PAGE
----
THIS IS THE MOST COMMON TYPE OF SLEEP DISORDER IN CHILDREN, AFFECTING ABOUT 5% OF THEM. BUT WHAT DOES IT MEAN AND WHAT DOES A PARENT NEED TO KNOW?
SDB includes two conditions, namely, Obstructive Sleep Apnoea (OSA) and snoring.
OSA is a condition that occurs when the upper airway is too narrow or is otherwise obstructed, leading to excess effort in breathing, snoring, lapses in breathing, and an inability to maintain adequate oxygen saturation during sleep.
The most common causes of upper airway narrowing or obstruction are large adenoids and tonsils, blocked nose from an allergy or infection, a deviated nasal septum, and large nasal turbinates. Another possible cause is a congenital abnormality of the facial or jaw bones.
PARENTS’ ALERT: SDB SIGNS
Noisy, irregular or laboured breathing, sometimes with pauses
Mouth-breathing. Children are obligate nose breathers, and mouth-breathing increases air resistance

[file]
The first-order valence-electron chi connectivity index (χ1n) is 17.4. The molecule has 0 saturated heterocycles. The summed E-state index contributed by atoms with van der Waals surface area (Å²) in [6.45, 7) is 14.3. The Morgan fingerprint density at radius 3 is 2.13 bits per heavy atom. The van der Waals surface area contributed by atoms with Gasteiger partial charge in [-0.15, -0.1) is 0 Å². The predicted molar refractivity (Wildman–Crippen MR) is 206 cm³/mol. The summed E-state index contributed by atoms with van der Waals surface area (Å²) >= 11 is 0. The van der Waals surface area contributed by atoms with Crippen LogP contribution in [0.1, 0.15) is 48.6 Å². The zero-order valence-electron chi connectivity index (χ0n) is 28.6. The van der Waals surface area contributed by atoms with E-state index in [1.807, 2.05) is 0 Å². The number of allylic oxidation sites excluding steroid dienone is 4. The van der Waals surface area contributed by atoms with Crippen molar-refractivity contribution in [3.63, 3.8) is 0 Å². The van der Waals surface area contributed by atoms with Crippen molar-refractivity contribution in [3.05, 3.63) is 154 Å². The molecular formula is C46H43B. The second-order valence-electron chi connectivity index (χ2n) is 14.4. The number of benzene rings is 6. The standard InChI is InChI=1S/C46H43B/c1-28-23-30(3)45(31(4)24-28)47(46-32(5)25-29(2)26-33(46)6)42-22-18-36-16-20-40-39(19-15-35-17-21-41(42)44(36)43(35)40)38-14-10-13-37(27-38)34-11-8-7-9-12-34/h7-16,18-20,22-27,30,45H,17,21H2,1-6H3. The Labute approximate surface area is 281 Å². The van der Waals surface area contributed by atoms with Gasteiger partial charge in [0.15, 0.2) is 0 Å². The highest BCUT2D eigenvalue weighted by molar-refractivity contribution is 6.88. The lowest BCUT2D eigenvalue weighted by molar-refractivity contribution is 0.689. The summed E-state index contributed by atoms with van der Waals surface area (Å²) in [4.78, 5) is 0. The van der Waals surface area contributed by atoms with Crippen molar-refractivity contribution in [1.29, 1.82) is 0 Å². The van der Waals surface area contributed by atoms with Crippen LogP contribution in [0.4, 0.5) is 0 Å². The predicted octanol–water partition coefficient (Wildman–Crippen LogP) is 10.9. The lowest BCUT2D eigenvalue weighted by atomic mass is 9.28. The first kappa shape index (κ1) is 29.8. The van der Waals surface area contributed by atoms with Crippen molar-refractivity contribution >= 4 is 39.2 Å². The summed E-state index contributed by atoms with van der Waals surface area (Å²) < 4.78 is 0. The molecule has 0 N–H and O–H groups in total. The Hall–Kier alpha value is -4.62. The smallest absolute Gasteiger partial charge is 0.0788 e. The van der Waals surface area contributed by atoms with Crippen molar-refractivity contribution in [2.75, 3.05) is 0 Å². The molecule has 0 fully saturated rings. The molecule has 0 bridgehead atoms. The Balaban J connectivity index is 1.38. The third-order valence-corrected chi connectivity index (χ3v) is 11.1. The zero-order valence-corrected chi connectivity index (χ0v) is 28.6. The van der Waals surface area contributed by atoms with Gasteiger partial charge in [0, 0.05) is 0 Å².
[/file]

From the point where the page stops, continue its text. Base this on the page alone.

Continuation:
Restless sleep. Tossing and turning, sitting up and perspiring during sleep
Bruxism (habitual teeth-grinding)
Difficulty in waking up
Irritability, moodiness and inattention, with poor school performance
ADHD (attention deficit hyperactivity disorder)
Failure to thrive. Healthy growth is dependent on a growth hormone produced in the child’s brain during good sleep. Excessive expense of energy in respiratory and cardiovascular efforts in SDB affects a child’s growth
‘Adenoid facies’ or ‘long face’ syndrome. The way that a child holds his mouth in his first five years will contribute significantly to shaping the musculoskeletal developmentof the face, jaw and teeth. A mouth-breather and snorer will develop ‘long face’ syndrome, which will remain into adult life. These features may lead toOSA in adulthood